But power consumption is just one piece of the data puzzle, said Alex Carroll, the co-owner of Indianapolis-based colo Lifeline Data Centers. The company monitors the chilled-water plant outside to monitor water temperature coming out and going into a data center, water volume going to the cooling tower, and whether the compressor is low on oil. Inside, the company uses remote sensors from Geist Manufacturing to measure temperature, humidity and airflow at each of its air handlers.

"If these [metrics] start to fall out of range, you can run into problems downstream," he said.

Plenty of vendors offer power and environmental collection devices. Earlier this month, Raritan Inc. introduced some new power meters that can measure voltage, current and kilowatt-hours as well as temperature and humidity with some plug-in sensors.

"What we see customers doing is tracking and trending this data over time," said Herman Chan, head of Raritan's power business unit. "Then they know if they're operating within the safe range of environmental conditions that that piece of equipment requires."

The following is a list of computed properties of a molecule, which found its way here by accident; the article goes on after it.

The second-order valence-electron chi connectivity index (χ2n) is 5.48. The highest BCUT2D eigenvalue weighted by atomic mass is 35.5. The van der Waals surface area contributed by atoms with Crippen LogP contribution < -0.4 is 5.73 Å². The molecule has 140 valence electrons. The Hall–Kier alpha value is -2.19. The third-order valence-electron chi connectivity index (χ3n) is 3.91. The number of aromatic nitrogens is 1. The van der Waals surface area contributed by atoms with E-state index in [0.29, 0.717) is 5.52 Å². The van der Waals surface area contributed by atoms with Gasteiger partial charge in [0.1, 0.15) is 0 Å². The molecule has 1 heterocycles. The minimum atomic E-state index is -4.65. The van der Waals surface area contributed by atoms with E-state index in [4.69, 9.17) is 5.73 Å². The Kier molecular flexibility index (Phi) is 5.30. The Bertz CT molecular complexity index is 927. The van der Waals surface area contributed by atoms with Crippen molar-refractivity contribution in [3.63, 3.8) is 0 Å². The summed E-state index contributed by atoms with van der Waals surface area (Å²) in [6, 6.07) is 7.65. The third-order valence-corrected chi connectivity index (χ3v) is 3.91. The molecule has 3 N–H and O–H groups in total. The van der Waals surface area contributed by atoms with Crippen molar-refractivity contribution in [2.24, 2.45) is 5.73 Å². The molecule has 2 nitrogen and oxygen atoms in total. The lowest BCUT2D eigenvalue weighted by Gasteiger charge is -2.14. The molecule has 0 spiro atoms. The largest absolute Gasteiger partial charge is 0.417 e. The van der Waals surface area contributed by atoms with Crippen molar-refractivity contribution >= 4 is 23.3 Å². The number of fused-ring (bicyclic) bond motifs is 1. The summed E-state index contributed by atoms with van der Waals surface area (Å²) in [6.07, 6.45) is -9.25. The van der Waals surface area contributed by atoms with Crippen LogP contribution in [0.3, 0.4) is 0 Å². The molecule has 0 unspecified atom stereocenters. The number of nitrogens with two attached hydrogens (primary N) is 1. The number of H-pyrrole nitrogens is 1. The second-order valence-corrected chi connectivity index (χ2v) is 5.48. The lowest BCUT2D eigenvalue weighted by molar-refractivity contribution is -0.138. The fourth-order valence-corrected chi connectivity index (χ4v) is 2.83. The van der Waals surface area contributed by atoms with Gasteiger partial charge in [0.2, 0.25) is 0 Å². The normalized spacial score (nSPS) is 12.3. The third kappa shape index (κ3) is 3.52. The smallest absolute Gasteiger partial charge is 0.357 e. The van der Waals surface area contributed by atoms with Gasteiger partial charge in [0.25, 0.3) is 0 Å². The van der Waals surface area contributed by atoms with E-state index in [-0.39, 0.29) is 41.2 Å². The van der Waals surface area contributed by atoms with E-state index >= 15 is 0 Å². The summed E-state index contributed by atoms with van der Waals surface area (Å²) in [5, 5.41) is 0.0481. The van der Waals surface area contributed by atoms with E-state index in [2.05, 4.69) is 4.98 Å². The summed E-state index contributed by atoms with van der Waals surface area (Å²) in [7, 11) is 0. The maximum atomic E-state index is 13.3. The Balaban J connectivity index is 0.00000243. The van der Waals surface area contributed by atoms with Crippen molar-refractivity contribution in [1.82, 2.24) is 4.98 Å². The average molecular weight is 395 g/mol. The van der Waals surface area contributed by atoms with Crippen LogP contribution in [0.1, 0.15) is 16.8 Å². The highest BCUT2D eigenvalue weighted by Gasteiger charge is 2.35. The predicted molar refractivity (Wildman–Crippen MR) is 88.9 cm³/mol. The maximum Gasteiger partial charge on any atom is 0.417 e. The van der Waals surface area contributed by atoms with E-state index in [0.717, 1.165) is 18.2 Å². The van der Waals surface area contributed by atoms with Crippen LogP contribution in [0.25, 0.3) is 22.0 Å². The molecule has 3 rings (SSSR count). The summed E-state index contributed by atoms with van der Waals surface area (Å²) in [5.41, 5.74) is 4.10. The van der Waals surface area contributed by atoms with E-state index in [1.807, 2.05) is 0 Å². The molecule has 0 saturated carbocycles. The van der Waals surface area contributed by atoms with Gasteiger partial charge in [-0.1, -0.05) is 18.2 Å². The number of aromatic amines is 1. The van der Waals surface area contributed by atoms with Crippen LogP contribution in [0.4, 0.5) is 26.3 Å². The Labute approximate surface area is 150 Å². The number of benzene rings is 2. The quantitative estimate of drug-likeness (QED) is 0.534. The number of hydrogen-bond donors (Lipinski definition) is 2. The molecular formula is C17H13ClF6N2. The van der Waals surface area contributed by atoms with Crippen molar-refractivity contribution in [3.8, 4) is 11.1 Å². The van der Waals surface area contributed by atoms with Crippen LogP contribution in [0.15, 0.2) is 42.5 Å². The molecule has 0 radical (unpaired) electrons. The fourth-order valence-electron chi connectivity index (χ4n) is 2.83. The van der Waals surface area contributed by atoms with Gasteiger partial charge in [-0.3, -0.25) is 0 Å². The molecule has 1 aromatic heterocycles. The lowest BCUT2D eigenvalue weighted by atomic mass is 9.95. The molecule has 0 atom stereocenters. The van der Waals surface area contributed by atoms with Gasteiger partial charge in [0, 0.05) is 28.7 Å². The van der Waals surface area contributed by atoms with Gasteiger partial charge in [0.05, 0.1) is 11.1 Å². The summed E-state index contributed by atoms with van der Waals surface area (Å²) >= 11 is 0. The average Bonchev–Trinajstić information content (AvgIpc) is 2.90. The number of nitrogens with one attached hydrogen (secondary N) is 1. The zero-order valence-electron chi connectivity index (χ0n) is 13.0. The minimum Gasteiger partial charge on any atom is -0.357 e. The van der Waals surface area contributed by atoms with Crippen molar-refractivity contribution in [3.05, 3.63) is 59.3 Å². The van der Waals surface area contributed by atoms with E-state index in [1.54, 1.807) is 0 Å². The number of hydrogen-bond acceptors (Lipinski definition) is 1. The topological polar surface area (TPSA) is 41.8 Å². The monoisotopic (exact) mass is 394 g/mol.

Then there is Microsoft, which created its own sensors. It uses its "Scry" sensor system to gather data on power, temperature, power usage effectiveness (PUE) and carbon emission reporting, among many other measures.

Analyzing data center environmental data

Of course, having the data and doing something with it are different things. A data center facilities director for a major health care organization said that one of his company's data centers collects almost 20,000 environmental data points. A huge mound of data is like a jigsaw puzzle, and it won't make any sense until data center pros begin putting the pieces together.

This can be done with tools as simple as a spreadsheet. Data centers could collect power output numbers from the UPS periodically throughout the day, record them in a spreadsheet and create graphs on their own to monitor trends in the data over time.

"Don't use the fact that you don't have sophistication as an excuse," Belady said. "You should always use whatever data you have available to you."